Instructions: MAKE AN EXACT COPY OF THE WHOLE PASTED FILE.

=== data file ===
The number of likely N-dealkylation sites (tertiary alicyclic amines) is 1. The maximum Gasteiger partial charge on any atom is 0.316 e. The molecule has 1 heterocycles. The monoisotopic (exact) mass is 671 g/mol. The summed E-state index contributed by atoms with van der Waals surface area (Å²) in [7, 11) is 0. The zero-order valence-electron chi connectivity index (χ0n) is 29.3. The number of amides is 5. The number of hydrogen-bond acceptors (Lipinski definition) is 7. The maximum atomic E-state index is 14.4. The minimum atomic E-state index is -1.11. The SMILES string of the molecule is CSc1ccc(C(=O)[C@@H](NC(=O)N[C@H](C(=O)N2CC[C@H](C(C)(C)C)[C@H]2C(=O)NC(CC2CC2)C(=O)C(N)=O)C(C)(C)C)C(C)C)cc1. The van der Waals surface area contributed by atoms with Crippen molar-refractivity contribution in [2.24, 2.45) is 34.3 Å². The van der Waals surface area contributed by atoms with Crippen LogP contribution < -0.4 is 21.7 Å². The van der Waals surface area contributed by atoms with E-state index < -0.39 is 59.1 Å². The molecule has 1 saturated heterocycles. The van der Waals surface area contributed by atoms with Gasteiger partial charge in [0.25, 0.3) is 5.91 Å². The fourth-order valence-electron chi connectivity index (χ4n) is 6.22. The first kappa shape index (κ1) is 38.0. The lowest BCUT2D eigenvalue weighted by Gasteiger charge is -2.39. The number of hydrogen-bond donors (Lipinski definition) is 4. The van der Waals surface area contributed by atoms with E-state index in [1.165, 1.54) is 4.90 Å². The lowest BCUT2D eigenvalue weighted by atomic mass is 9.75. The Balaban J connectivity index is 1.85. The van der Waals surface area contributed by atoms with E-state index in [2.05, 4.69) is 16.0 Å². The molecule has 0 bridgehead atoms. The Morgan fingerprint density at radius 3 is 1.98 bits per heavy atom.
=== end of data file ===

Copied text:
The number of likely N-dealkylation sites (tertiary alicyclic amines) is 1. The maximum Gasteiger partial charge on any atom is 0.316 e. The molecule has 1 heterocycles. The monoisotopic (exact) mass is 671 g/mol. The summed E-state index contributed by atoms with van der Waals surface area (Å²) in [7, 11) is 0. The zero-order valence-electron chi connectivity index (χ0n) is 29.3. The number of amides is 5. The number of hydrogen-bond acceptors (Lipinski definition) is 7. The maximum atomic E-state index is 14.4. The minimum atomic E-state index is -1.11. The SMILES string of the molecule is CSc1ccc(C(=O)[C@@H](NC(=O)N[C@H](C(=O)N2CC[C@H](C(C)(C)C)[C@H]2C(=O)NC(CC2CC2)C(=O)C(N)=O)C(C)(C)C)C(C)C)cc1. The van der Waals surface area contributed by atoms with Crippen molar-refractivity contribution in [2.24, 2.45) is 34.3 Å². The van der Waals surface area contributed by atoms with Crippen LogP contribution < -0.4 is 21.7 Å². The van der Waals surface area contributed by atoms with E-state index < -0.39 is 59.1 Å². The molecule has 1 saturated heterocycles. The van der Waals surface area contributed by atoms with Gasteiger partial charge in [0.25, 0.3) is 5.91 Å². The fourth-order valence-electron chi connectivity index (χ4n) is 6.22. The first kappa shape index (κ1) is 38.0. The lowest BCUT2D eigenvalue weighted by Gasteiger charge is -2.39. The number of hydrogen-bond donors (Lipinski definition) is 4. The van der Waals surface area contributed by atoms with E-state index in [1.165, 1.54) is 4.90 Å². The lowest BCUT2D eigenvalue weighted by atomic mass is 9.75. The Balaban J connectivity index is 1.85. The van der Waals surface area contributed by atoms with E-state index in [2.05, 4.69) is 16.0 Å². The molecule has 0 bridgehead atoms. The Morgan fingerprint density at radius 3 is 1.98 bits per heavy atom.